German police forces reported over 2,000 anti-Semitic offenses in 2019.
According to the Ministry of Interior, 2019’s figures are the highest number in attacks recorded since statistical reporting began in 2001.
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Overall, politically motivated crimes were up 14 percent. “The greatest threat remains [from] right-wing extremism," Seehofer said in a tweet Wednesday.
The findings also noted that over 93 percent of anti-Semitic crimes were perpetrated by right-wing extremists. Anti-Islam crimes were similarly high, with about 90 percent of the attacks attributed to far-right radicals.
“Anti-Semitism has become commonplace for Jews in Germany,” said Josef Schuster, president of the Central Council of Jews Wednesday.
“Unrestrained hatred strikes us. But also on the streets and in schools the rejection of Jews is a massive problem.”
Schuster also said that intolerance is still on the rise in Germany, suggesting the right-wing extremist attacks will likely increase in 2020 and that the coronavirus has amplified prejudices.
“We are again facing massive anti-Semitism this year,” Schuster said in Wednesday’s statement.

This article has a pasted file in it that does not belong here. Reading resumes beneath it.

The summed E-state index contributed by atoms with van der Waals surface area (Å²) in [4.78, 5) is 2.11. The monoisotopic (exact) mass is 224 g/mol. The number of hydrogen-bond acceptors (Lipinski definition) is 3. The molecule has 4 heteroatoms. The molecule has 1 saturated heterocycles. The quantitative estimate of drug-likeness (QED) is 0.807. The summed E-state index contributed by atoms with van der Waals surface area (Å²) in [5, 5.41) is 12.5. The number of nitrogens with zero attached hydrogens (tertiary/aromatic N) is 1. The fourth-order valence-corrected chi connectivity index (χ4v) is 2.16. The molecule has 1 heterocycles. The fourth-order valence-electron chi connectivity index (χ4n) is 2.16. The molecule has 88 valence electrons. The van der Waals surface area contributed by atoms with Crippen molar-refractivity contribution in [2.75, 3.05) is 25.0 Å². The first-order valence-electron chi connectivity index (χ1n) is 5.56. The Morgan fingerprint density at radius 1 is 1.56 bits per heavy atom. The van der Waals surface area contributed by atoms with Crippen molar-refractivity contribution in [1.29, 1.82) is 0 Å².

“Supporters of conspiracy myths and opponents of the measures against the pandemic do not even shy away from relativizing the Holocaust.”
German police crime statistics show that overall crime is down, even as politically motivated crimes have increased.
"With 5.3 million crimes, we see a significant decrease in crimes while the population grows," Seehofer said in Wednesday’s press conference.
But officials remain concerned about rising levels of right-wing extremism.
United Nations Secretary-General António Guterres addressed the worrying levels of anti-Semitism globally, earlier this year.
“New York City saw a 21 percent rise in anti-Semitic hate crimes in 2019,” Guterres said in a Holocaust Remembrance Ceremony.
The United Kingdom also had a record high, with 16 percent increase in anti-Semitic attacks, while France saw a staggering 74 percent increase, according to the secretary-general.
“Special attention must be paid to growing right-wing extremism,” said Schuster Wednesday.